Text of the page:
Meet Pauline: A Day in the Life of a Child in Rwanda
By Tom Sabella, Peace Corps
Pauline wakes up early every morning and bathes with water her mother has warmed on the charcoal stove before cooking. Although Rwanda is close to the equator, the mornings are cool due to the high elevation. She eats sorghum porridge for breakfast, a traditional food for children, and a piece of bread. She then brushes her teeth before she walks alone 20 minutes across town to school, hurrying so she will not be late.
Over 60 students are in Pauline’s 1st-grade class. They line up for assembly with the whole school each morning, where they sing the national anthem and say prayers together. Pauline’s favorite class is Kinyarwanda, her mother language, but she also studies English every day. This helps her to prepare for grade 4, when all of her classes—math, science, social studies, and religion—will be taught in English, the primary language of instruction in Rwanda. Her mother helps her practice English, even though she did all of her own studies in French, which was Rwanda's language of education until 2008.
Pauline’s mother teaches at the school, but she doesn’t accompany Pauline because she must clean up from breakfast and get Pauline’s 2-year-old brother Patrick ready to spend the day with their neighbor, who cares for him. Pauline returns home with her mother for lunch and a short visit with her brother every day, before they return to the school for the afternoon. Most students come to primary school for only half of the day; since her mother must return to teach a second shift in the afternoons, Pauline attends both the morning and afternoon sessions. Following this routine, she is not home alone and she benefits from more time studying.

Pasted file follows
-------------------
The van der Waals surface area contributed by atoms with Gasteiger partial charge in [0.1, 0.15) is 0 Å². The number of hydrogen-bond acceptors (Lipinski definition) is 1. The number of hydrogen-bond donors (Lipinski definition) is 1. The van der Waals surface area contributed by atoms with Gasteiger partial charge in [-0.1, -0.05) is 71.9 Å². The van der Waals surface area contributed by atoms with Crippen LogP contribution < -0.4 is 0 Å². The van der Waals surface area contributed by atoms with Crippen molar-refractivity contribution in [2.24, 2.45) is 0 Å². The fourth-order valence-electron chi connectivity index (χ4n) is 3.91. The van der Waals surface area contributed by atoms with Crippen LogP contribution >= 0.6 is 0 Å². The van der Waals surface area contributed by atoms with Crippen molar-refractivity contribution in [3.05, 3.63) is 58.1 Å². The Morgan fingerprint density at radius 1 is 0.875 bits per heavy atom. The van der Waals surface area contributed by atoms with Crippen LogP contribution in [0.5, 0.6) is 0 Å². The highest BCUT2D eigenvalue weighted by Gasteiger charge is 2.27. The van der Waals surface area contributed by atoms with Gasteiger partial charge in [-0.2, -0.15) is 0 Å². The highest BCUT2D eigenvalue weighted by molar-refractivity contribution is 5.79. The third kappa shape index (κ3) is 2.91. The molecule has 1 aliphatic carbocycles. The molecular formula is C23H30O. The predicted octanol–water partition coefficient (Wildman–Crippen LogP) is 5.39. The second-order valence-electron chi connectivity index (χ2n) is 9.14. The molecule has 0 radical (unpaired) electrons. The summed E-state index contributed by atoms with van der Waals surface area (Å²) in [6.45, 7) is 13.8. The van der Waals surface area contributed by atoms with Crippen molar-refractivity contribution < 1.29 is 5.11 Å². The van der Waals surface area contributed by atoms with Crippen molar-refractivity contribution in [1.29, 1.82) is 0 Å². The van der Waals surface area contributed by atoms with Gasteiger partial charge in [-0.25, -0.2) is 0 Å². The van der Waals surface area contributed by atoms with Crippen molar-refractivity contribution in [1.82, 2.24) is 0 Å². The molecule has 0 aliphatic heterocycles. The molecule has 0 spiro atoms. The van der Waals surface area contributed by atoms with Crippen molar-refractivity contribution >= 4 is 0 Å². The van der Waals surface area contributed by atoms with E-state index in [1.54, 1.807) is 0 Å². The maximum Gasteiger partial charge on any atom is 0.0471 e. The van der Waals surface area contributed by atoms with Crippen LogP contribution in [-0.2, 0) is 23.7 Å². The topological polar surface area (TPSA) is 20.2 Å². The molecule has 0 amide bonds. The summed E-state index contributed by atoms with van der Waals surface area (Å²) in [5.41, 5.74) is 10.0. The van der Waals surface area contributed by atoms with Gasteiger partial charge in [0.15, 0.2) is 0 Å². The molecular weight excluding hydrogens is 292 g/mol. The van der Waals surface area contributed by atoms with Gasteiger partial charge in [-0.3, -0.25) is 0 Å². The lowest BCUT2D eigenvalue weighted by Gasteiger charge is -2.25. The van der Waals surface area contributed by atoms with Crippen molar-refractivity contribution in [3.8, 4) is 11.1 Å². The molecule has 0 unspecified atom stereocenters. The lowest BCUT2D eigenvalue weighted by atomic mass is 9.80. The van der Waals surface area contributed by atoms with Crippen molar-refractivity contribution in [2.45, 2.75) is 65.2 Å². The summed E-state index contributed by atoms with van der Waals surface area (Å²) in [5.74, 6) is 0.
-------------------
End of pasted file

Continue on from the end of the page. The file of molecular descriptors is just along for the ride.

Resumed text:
In the evening, Pauline plays ball with her brother or watches videos on her mother's phone while her mother is cooking dinner. Bananas are Pauline's favorite food, which is fortunate, since her father farms them beside their house. She eats beans every day with rice or potatoes or ubugari, a traditional dough made from cassava flour.
Pauline likes to plays house with her stuffed rabbit named Gakwavu, which means “little rabbit” in Kinyarwanda. Pauline washes her school uniform every day and, because wearing clean shoes is important in Rwanda, she cleans her shoes often and helps to clean her brother's shoes as well.
She wants to be a police woman when she grows up, so she can direct traffic in the city. Alternatively, she would like to be a dentist. Since she lives in a small rural town, she must walk up the hill to the highway and take a 20-minute bus ride to the regional capital to visit the dentist; she is careful to brush her teeth three times a day, after every meal. Whatever she decides about her future goals, she has five more years to study in primary school before she will choose a secondary school, probably a boarding school (common in Rwanda) with a focus to fit her future plans.
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Photos courtesy of author